The precipitous withdrawal of the Americans from Afghanistan was initially welcomed with jubilation in Moscow. Russian media were not only gloating because the Americans had suffered an even worse setback in Afghanistan than the USSR. In the eyes of the Kremlin, this American rout is a harbinger of future triumphs in the fight against the West, which seems to be the raison de vivre of the Putin regime.
The Kremlin’s propaganda presented initially the withdrawal of the Americans as one of the last steps before the final rout of the entire West. Maria Zakharova, the truculent spokeswoman for the Russian Foreign Ministry, was quick to hammer home the point: “It was not only people who fell from the wings and landing gear of American military transport planes at Kabul airport: Western values also crashed.” “The implications for the image of the United States are going to be catastrophic,” rejoices the Kremlin-friendly think tank Russtrat . Some hope that establishing a lasting partnership with the Taliban would once again make Russia indispensable to the West to fight the terrorist threat, and would force the West to recognize the annexation of Crimea and lift sanctions: thus, the expert Mikhail Alexandrov puts forward “the positive example of Vietnam, which the USSR helped to defeat the United States. We are still partners, cooperation between our countries is actively developing despite the fact that the world is changing. Afghanistan can become a partner on this model.”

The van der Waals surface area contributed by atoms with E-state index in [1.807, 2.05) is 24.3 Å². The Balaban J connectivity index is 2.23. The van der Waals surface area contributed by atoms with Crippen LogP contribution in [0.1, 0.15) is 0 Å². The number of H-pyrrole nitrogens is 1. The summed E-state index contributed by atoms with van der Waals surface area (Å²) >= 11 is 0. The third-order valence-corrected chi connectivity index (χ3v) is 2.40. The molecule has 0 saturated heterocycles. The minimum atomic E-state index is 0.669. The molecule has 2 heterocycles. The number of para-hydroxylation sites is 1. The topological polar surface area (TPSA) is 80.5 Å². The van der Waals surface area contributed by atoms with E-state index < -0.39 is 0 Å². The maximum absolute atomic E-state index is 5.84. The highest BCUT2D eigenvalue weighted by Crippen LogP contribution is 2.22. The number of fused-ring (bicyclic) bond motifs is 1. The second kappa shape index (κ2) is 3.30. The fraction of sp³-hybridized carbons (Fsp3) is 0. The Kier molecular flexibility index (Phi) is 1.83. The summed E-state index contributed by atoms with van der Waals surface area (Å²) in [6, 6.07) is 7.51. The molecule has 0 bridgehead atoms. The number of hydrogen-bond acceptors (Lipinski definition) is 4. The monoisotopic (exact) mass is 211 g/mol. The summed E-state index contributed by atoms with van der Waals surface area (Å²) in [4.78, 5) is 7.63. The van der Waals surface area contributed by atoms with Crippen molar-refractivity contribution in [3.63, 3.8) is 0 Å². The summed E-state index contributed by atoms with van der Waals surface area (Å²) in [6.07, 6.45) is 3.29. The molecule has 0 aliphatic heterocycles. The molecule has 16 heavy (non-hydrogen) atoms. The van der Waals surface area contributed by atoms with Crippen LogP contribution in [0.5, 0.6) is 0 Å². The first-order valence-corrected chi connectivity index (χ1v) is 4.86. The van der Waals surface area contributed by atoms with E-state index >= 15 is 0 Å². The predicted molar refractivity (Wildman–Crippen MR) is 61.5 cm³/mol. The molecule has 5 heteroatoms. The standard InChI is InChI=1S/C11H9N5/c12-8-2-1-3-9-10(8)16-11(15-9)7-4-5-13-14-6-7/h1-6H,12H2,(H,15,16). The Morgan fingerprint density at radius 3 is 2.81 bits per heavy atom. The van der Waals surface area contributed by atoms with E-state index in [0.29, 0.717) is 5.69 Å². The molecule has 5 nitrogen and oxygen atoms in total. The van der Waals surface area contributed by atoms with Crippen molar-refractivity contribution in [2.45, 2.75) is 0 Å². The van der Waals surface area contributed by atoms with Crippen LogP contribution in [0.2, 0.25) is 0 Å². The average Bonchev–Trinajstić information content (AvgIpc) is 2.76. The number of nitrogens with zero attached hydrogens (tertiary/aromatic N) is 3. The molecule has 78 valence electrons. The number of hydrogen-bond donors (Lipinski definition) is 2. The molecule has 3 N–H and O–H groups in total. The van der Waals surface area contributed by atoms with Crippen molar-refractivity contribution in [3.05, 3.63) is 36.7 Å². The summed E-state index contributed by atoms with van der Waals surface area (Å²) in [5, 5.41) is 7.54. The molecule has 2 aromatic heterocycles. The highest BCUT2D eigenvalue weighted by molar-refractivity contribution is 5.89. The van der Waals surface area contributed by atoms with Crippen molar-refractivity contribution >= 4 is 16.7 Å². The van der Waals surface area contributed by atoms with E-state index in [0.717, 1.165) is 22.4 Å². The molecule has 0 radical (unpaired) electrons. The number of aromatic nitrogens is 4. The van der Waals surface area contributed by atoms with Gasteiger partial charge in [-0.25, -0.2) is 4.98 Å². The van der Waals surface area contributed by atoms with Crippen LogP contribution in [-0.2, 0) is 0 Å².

If the euphoria of the first days has faded in Moscow as concerns about the contamination of Central Asia by Islamist networks begin to emerge, the overall assessment of the American debacle in Afghanistan is nevertheless still considered positive. First of all, it reveals the internal crisis of the United States. The many mistakes that were made, the abandonment of huge stocks of weapons, the abandonment of allies, the overestimation of Afghan government forces, “mean that the American vertical of power is so worm-eaten that it is no longer able to correctly evaluate the available information, nor to make the right decisions quickly, nor to execute the decisions taken. This is the state of the Soviet system at the turn of 1989-1991.” The Kremlin is presently drawing conclusions from this analysis and developing a policy to exploit such a favorable conjuncture. The priority is to demoralize the US allies in the “near abroad”, showing them that US support is worthless, while Russia is not abandoning its own: “During the evacuation, the Americans completely ignored the need to organize the evacuation of their vassals — toadies: the Georgian and Ukrainian military were forced to disarm themselves under the watchful eye of the Talibans and to call themselves Russian. For the Talibans do not touch the Russians.” Nikolai Patrushev, the secretary of the Security Council of the Russian Federation, did not fail to add salt to the wound by pointing out that in spite of Afghanistan having the status of the United States’ main non-NATO ally, the pro-American regime in Kabul had been overthrown. Patrushev added that a similar fate awaited the supporters of the American choice in Ukraine. Sergei Markov, a commentator close to the Kremlin, concurs: “American allies in US-dependent regimes in many countries of the world shudder thinking of their future fate, when, due to a change of circumstances, the United States will abandon them too. Iraq, Libya, Syria… It is not Zelensky or Poroshenko who look at these scenes with horror - their money and connections will save them. It is their assistants, their secretaries, their employees who are terrorized. They will not escape”. But not only Ukraine and Georgia have to draw conclusions from the events. England is in just as much trouble, much to the delight of Moscow commentators, who rightly consider that England is the only Western country that has still a backbone: “Britain is hysterical. How can the British, without the United States in the role of world policeman, implement their strategic plan ‘Global Britain’? It was convenient for London to manage its affairs in the shadow of American military power, and now it may have to face a threat and not get American support. Of course, Britain will continue to try to play its ‘global’ game. However, it will have to do so at its peril.”